Will you take it personally?
By Gil Hanke
I had an interesting conversation this morning with the deployed staff. It was a conversation that continued in my head long after the e-meeting was over.
The conversation began with a discussion of the mission statement of the UMC: “To make disciples of Jesus Christ for the transformation of the world.” What appeared to us to be missing is the “who” in the statement. The simple answer is “The United Methodist Church.” So, as Dr. Phil likes to ask, “How is that working for us?”
In the midst of decline, there are some areas of growth.
What makes the difference?
A contributing factor to success is when we the mission statement is taken personally.
I am reminded of the words of a great hymn, “It’s me, it’s me, it’s me o Lord, standing in the need of prayer.” The hymn goes on to point out that it’s not my brother, sister, preacher, deacon, father or mother––it’s me.
Not only are we personally in need of prayer, but if we are on the road to discipleship, our task––no, my task is to disciple others.
We wonder why our church is losing members or losing folks who attend worship, or have dwindling Sunday school participation. But, we have to look in the mirror and ask, “What am I doing about it?” If you are a disciple, you are to be a fisher for other people. When fishing, you don’t catch one with every cast, but you’ll never catch any if you never cast a line.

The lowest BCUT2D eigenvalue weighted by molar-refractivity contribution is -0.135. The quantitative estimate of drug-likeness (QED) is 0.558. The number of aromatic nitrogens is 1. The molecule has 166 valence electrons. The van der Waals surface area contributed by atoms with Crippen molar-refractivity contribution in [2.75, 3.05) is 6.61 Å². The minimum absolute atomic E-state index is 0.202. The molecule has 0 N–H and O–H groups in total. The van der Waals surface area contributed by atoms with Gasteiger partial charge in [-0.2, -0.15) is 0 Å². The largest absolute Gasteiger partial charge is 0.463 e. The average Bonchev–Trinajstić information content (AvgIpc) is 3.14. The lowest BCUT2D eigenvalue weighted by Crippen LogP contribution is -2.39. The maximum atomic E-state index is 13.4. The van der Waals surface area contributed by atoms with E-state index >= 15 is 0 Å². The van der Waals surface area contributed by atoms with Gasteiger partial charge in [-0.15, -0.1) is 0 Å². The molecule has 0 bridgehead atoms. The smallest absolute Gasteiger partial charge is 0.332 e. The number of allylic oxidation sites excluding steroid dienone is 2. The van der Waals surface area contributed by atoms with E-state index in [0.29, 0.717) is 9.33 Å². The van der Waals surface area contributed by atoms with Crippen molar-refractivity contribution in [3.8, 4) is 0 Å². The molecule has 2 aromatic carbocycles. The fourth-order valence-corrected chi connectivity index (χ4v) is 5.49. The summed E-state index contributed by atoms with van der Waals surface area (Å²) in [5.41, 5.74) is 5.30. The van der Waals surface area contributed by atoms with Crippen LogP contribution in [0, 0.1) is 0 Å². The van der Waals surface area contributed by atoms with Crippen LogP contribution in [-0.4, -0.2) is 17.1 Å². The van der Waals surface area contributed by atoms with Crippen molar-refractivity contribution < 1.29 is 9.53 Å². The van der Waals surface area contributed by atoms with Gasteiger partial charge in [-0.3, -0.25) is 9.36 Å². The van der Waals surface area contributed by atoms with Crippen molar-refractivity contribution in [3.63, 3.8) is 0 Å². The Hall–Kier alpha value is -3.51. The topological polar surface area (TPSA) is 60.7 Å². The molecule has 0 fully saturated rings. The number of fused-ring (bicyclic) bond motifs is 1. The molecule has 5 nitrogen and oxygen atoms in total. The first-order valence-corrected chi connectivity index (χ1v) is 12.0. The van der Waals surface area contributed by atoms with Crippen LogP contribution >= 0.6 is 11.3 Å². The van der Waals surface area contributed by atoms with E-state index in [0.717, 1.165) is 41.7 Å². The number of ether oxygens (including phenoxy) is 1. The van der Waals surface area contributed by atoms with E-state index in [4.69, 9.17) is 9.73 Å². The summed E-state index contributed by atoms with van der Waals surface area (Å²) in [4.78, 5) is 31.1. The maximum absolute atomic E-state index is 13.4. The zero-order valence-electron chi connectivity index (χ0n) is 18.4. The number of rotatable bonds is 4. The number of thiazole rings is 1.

There is a decline in some of our churches because only a very small percentage of people invite others to visit their churches.
What is keeping you from inviting someone this week to church? The worst thing that can happen is they say, “No,”
That will not be a new experience for you.
It would be more appropriate if we interpret the mission statement to read, “With God’s help, I will make disciples of Jesus Christ for the transformation of the world this week.”
Or, maybe we could adapt Jesus’ invitation: “With God’s help, I will fish for others this week.”
We can’t wait. Lives are at stake, and families are at stake.
Don’t be embarrassed and don’t be obnoxious; simply be honest. If you found a great restaurant you would tell others about it. Why not do the same for a great place that brings you peace, joy, and salvation? It is your job….. and mine.
Gil Hanke, general secretary
General Commission on United Methodist Men